Nestled in a grove of tall trees behind one of Freetown’s busiest intersections, the house feels like a sanctuary. Young men and women dot the yard carrying cameras, notebooks or guitars, and inside, nearly every room has a computer station surrounded by people learning Photoshop, editing clips or mixing songs. Even under the staircase, two boys are working on a screenplay.
Outside the compound’s walls, these youths are among Sierra Leone’s most vulnerable. A third of them are former child soldiers, and most have spent years on living on the streets without access to formal education or care. But through the Way Out center, they’re seizing the chance to reinvent themselves as artists, and some are already establishing themselves among the country’s best up-and-coming musicians and filmmakers.
In the recording studio upstairs, Nathaniel “Mash P” Sesay lays down a verse while British folk singer Frank Turner, volunteering with Way Out between tours, encourages him through the studio window.
“After the jungle my family let me down/After the jungle, no place to call my own.”
Old memories surface and he pulls back from the microphone. Forced to fight in Sierra Leone’s brutal civil war from ages nine through 14, Mash P was rejected by his family upon his return and pushed onto the streets, where he spent most of his life before coming to Way Out. Turner gives him a smile and a thumbs-up; Mash nods and signals for the beat to drop.
“If I can make it as a musician, no one will try to tell me who I am anymore,” he says. “Music allows me to define myself, and they have to listen. Way Out gave me music, and music saved my life.”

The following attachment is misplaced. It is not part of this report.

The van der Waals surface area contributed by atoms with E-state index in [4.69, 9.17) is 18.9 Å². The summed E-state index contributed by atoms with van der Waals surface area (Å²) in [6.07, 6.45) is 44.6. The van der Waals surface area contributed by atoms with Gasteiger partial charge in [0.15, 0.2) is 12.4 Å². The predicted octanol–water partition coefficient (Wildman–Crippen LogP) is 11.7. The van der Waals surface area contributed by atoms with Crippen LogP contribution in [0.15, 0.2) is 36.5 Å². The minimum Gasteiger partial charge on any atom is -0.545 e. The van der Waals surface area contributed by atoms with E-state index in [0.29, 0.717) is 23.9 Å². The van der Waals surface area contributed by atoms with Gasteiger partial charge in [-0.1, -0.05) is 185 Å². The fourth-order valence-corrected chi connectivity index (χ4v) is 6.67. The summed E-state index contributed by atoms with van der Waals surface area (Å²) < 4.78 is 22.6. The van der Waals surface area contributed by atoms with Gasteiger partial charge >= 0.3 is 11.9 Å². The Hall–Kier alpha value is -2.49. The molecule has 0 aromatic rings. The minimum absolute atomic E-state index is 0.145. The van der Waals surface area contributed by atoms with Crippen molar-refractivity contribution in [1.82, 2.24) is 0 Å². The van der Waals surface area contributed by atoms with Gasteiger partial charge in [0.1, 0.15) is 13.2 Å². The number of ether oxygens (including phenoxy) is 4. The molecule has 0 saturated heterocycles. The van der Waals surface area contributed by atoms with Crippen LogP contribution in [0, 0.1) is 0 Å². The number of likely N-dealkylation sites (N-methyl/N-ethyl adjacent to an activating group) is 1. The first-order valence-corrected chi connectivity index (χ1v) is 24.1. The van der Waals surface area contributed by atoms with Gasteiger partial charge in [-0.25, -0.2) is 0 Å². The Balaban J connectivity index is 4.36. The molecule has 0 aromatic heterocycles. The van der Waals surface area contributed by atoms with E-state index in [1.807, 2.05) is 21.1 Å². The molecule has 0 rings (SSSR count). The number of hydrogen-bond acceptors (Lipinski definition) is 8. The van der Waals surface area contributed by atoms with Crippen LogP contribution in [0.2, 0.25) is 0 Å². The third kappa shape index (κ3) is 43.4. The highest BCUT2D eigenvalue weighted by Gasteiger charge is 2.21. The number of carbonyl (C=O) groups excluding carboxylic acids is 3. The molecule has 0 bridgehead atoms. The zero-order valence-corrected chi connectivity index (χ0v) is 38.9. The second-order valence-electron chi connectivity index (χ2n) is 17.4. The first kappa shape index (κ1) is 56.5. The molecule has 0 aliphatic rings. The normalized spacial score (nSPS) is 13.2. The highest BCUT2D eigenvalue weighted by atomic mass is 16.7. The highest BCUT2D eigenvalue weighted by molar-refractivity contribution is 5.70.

Way Out was founded in 2008 by British filmmaker Hazel Chandler, who would teach free media courses for street youth in spaces borrowed from other organizations while independently fundraising during trips home. It wasn’t until the organization partnered with the Joe Strummer Foundation in 2012 that they acquired a space of their own, establishing Way Out as Sierra Leone’s first and only all-inclusive media studio. Six years later, Way Out has worked with close to 3,000 people, having certified nearly 700 in various media forms, and has even secured housing for 68 of its members.
“We had a hunch that music and arts would be a way to reach people who were alienated from general education or on the street for a long time,” Chandler tells Rolling Stone. “And we were right, more so than we ever could have imagined in the beginning. Our big problem now is we just don’t have the facilities for all the people who come to us.”
Chandler – known to many of the youths as “Mum” – stays in a small room next to the recording studio on Way Out’s top floor. Most rooms are occupied by 10 a.m. each morning, with lessons and studio sessions scheduled late into the evening. Chandler initially taught the classes herself or recruited volunteers from abroad to conduct specialty courses, but today nearly all are taught by Way Out’s senior members and program graduates. During Chandler’s trips the the U.K., they run the space entirely on their own, often for months at a time.
Way Out’s success has led to an explosion in popularity, and the lack of space at their current location poses a significant challenge. In order not to have to turn away too many newcomers, Way Out has begun to focus on direct-engagement activities in the communities their members come from, setting up weekly music and film lessons in neighborhoods throughout the city.
The Joe Strummer Foundation brought Frank Turner out in March with the hope of helping to strengthen Way Out’s presence in some of Freetown’s more disadvantaged areas.
When not giving guitar or drum lessons at Way Out, Turner, Turner’s bandmate Ben Lloyd and two representatives from the Joe Strummer Foundation traveled with Way Out members to four of Freetown’s largest slums, where they held free performances to promote both live music and Way Out’s opportunities. Guitars were passed out to the crowd while others in the audience took turns at the drums, most for the first time.